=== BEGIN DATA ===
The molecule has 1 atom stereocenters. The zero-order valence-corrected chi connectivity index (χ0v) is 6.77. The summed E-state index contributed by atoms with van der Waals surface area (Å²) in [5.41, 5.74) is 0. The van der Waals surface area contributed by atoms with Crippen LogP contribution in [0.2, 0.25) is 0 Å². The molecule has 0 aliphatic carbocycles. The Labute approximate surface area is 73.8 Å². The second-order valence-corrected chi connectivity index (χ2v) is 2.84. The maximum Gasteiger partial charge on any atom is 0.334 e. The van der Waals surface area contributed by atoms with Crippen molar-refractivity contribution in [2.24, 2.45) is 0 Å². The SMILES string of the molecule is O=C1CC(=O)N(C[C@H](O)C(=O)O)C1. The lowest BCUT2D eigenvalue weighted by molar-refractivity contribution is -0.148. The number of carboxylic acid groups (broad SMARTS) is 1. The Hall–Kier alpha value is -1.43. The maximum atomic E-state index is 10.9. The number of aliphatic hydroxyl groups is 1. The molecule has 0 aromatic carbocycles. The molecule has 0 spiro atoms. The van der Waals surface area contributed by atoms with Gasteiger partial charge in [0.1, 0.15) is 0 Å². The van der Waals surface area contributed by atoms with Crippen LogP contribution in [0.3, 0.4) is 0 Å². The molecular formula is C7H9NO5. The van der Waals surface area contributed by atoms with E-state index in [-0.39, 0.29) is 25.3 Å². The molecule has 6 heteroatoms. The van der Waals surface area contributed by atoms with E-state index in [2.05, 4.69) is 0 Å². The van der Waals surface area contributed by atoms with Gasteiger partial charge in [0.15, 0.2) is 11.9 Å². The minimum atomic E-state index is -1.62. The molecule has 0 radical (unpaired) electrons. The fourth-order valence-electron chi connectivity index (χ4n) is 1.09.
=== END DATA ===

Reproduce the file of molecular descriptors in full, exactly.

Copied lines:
The molecule has 1 atom stereocenters. The zero-order valence-corrected chi connectivity index (χ0v) is 6.77. The summed E-state index contributed by atoms with van der Waals surface area (Å²) in [5.41, 5.74) is 0. The van der Waals surface area contributed by atoms with Crippen LogP contribution in [0.2, 0.25) is 0 Å². The molecule has 0 aliphatic carbocycles. The Labute approximate surface area is 73.8 Å². The second-order valence-corrected chi connectivity index (χ2v) is 2.84. The maximum Gasteiger partial charge on any atom is 0.334 e. The van der Waals surface area contributed by atoms with Crippen molar-refractivity contribution in [2.24, 2.45) is 0 Å². The SMILES string of the molecule is O=C1CC(=O)N(C[C@H](O)C(=O)O)C1. The lowest BCUT2D eigenvalue weighted by molar-refractivity contribution is -0.148. The number of carboxylic acid groups (broad SMARTS) is 1. The Hall–Kier alpha value is -1.43. The maximum atomic E-state index is 10.9. The number of aliphatic hydroxyl groups is 1. The molecule has 0 aromatic carbocycles. The molecule has 0 spiro atoms. The van der Waals surface area contributed by atoms with Gasteiger partial charge in [0.1, 0.15) is 0 Å². The van der Waals surface area contributed by atoms with Crippen LogP contribution in [0.3, 0.4) is 0 Å². The molecular formula is C7H9NO5. The van der Waals surface area contributed by atoms with E-state index in [-0.39, 0.29) is 25.3 Å². The molecule has 6 heteroatoms. The van der Waals surface area contributed by atoms with E-state index in [2.05, 4.69) is 0 Å². The van der Waals surface area contributed by atoms with Gasteiger partial charge in [0.15, 0.2) is 11.9 Å². The minimum atomic E-state index is -1.62. The molecule has 0 radical (unpaired) electrons. The fourth-order valence-electron chi connectivity index (χ4n) is 1.09.